Tuesday, January 13, 2015


WATERWORKS by Gordon Prickett  for the 12/3/2014 Aitkin Independent Age


There are some new terms that lake people are learning with the help of DNR Fisheries.  When a tree on the shoreline falls into the lake it offers a new opportunity. By leaving it in place the fallen tree provides shade and a place where a web of aquatic life can thrive.

This “Woody Habitat” is sometimes called “Woody Debris” or “Fish Sticks.” It becomes a place where a number of fish species are attracted. So the message from fish biologists is let these trees remain in the shallows. Their existing roots will hold the soil in place on shore. And you are building up your fish population. The trees and branches we leave in the water serve as a dock for turtles and kingfishers.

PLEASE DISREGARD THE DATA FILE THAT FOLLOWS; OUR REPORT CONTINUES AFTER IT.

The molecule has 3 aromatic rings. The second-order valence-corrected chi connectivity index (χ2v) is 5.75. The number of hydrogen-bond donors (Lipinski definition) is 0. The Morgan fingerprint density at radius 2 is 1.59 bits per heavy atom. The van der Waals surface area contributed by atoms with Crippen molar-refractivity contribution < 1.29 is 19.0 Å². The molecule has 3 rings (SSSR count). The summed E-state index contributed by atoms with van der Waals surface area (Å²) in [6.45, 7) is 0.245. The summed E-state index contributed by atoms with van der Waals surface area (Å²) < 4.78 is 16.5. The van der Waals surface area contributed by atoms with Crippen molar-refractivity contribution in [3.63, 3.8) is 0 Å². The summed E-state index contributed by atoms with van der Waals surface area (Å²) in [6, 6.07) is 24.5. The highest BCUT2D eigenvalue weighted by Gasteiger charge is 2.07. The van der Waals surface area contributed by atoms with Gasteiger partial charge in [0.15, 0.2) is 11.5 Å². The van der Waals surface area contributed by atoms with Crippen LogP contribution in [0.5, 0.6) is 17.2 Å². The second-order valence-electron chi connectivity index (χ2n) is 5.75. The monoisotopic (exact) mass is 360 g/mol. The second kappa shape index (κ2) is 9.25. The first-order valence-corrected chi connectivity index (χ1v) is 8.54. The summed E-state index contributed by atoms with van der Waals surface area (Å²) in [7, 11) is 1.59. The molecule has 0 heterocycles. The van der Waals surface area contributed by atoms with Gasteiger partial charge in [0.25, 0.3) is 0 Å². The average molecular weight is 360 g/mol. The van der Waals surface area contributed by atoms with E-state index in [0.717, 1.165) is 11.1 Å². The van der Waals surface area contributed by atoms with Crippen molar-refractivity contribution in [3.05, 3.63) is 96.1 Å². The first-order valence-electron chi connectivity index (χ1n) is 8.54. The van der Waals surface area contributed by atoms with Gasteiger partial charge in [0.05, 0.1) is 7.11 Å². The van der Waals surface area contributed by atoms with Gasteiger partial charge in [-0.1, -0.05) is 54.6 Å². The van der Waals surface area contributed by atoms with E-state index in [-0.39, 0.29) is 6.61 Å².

The early onset of cold weather saw the lakes freezing early. By mid November most of the Aitkin Area lakes were iced over. Without snow cover you could walk out and see the depth of cracks in the ice and look under the surface. When sunlight and temperature changes expanded or contracted the ice cover the lake began booming like a huge kettle drum. The sounds of the lake echoing around and around is one our winter pleasures.

Every year we hear warnings about the necessary thicknesses of ice for walking and skating, for driving ATVs or trucks. I like to wait until I can be certain that ice near shore is solid. With cracks and upwelling and pools of sludge, the idea of “safe ice” can be an oxymoron for snowmobiles after dark.

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